Morgan “Bill” Evans was born in Santa Monica, California. As Disney Imagineering Legend Marty Sklar describes him, “Bill defined Disney theme park landscaping.”
Walt Disney’s first encounter with the Evans family came years before Disneyland was planned. According to Disney Imagineer Paul Comstock, a young Walt purchased roses from the Evans and Reeves Nursery for the Disney family home in the San Fernando Valley. Many years later, Walt hired Bill and his brother Jack to landscape the backyard at his Holmby Hills home which also incorporated Walt’s Carolwood Pacific backyard railroad. In 1954, the Evans brothers were asked to landscape a theme park project Walt was going to build in Anaheim.
In an interview with author Jim Korkis in 1985, Bill talked about how much Walt valued landscaping: “Fortunately for us, he wanted a lot of green plant stuff. That was one of the elements Walt felt would separate his park from the Coney Island format.” One of the biggest challenges in landscaping the park was finding the large, adult trees that would appear to park guests as though they’d been there for years. As luck would have it, the construction of Disneyland coincided with the building of a number of freeways throughout the Southern California region. Bill and his team made arrangements with freeway construction crews to dig, box and ship trees slated to be bulldozed over to Disneyland. Bill told Jim Korkis: “When I’m at Disneyland, I can tell you tree after tree. This one was from the Santa Monica freeway and that one was from the Pomona freeway and so on.”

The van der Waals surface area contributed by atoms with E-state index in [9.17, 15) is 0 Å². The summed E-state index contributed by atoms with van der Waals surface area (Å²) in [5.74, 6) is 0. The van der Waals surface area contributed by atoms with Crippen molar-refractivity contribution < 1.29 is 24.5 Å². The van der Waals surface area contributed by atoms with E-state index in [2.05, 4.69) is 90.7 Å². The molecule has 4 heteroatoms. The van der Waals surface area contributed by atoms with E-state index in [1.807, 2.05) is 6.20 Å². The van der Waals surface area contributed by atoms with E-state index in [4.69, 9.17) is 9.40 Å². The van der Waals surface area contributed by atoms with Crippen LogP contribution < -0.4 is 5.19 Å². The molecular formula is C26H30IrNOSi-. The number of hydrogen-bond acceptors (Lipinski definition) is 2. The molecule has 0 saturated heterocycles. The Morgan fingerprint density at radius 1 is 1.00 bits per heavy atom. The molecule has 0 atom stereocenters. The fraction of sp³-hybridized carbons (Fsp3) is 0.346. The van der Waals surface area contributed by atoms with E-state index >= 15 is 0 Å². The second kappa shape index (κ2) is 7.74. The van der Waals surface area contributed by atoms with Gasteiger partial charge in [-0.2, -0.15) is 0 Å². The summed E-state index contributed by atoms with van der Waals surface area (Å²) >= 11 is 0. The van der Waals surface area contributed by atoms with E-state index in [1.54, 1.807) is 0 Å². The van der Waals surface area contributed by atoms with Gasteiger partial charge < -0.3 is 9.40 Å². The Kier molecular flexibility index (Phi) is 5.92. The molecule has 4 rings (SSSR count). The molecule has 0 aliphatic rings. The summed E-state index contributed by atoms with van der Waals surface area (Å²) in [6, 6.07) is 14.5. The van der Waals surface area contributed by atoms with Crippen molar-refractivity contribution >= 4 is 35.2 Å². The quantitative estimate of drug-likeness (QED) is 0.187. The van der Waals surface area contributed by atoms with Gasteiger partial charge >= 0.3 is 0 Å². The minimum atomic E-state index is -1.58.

After Disneyland opened, Bill was given the title of director of landscape architecture. He oversaw Disneyland additions as well as the master plan for Walt Disney World.
In 1990, a Main Street, U.S.A. window above the Opera House was dedicated in his honor. It reads: “Evans Gardens, Exotic & Rare Species, Freeway Collections, Est. 1910, Morgan (Bill) Evans, Senior Partner.” The Freeway Collections mention is a nice nod to the trees he “rescued” from the bulldozers and transported to the park. Bill was named a Disney Legend in 1992.
Growing up in Los Angeles in the 70s/80s we visited Disneyland on a regular basis and often after school, before "Annual Passes".